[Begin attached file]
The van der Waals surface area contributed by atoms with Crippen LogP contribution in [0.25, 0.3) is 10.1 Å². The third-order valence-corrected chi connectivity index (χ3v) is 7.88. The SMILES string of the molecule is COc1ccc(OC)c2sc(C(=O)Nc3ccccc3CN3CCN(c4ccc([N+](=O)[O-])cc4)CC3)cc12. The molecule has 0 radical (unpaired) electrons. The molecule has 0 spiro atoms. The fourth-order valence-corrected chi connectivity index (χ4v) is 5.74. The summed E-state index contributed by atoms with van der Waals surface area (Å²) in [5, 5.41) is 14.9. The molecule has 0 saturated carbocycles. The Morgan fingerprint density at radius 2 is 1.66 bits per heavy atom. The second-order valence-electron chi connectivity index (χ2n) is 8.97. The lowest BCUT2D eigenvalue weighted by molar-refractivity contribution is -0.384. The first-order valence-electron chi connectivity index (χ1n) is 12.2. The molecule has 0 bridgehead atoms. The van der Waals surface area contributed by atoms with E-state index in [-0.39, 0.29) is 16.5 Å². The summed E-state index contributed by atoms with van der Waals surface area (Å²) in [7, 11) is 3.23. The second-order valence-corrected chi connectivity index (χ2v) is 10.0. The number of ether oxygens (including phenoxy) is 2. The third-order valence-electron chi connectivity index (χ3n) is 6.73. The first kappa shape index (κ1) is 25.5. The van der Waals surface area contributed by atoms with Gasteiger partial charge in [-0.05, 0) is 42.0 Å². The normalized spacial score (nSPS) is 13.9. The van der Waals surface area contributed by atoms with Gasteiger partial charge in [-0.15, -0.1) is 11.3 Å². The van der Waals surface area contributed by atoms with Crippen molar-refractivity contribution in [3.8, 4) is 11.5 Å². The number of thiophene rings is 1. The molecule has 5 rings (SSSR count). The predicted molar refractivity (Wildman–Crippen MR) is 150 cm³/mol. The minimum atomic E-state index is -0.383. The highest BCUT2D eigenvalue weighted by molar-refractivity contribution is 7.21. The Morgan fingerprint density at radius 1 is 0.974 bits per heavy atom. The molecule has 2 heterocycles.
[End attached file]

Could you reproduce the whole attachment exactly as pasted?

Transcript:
The van der Waals surface area contributed by atoms with Crippen LogP contribution in [0.25, 0.3) is 10.1 Å². The third-order valence-corrected chi connectivity index (χ3v) is 7.88. The SMILES string of the molecule is COc1ccc(OC)c2sc(C(=O)Nc3ccccc3CN3CCN(c4ccc([N+](=O)[O-])cc4)CC3)cc12. The molecule has 0 radical (unpaired) electrons. The molecule has 0 spiro atoms. The fourth-order valence-corrected chi connectivity index (χ4v) is 5.74. The summed E-state index contributed by atoms with van der Waals surface area (Å²) in [5, 5.41) is 14.9. The molecule has 0 saturated carbocycles. The Morgan fingerprint density at radius 2 is 1.66 bits per heavy atom. The second-order valence-electron chi connectivity index (χ2n) is 8.97. The lowest BCUT2D eigenvalue weighted by molar-refractivity contribution is -0.384. The first-order valence-electron chi connectivity index (χ1n) is 12.2. The molecule has 0 bridgehead atoms. The van der Waals surface area contributed by atoms with E-state index in [-0.39, 0.29) is 16.5 Å². The summed E-state index contributed by atoms with van der Waals surface area (Å²) in [7, 11) is 3.23. The second-order valence-corrected chi connectivity index (χ2v) is 10.0. The number of ether oxygens (including phenoxy) is 2. The third-order valence-electron chi connectivity index (χ3n) is 6.73. The first kappa shape index (κ1) is 25.5. The van der Waals surface area contributed by atoms with Gasteiger partial charge in [-0.05, 0) is 42.0 Å². The normalized spacial score (nSPS) is 13.9. The van der Waals surface area contributed by atoms with Gasteiger partial charge in [-0.15, -0.1) is 11.3 Å². The van der Waals surface area contributed by atoms with Crippen molar-refractivity contribution in [3.8, 4) is 11.5 Å². The number of thiophene rings is 1. The molecule has 5 rings (SSSR count). The predicted molar refractivity (Wildman–Crippen MR) is 150 cm³/mol. The minimum atomic E-state index is -0.383. The highest BCUT2D eigenvalue weighted by molar-refractivity contribution is 7.21. The Morgan fingerprint density at radius 1 is 0.974 bits per heavy atom. The molecule has 2 heterocycles.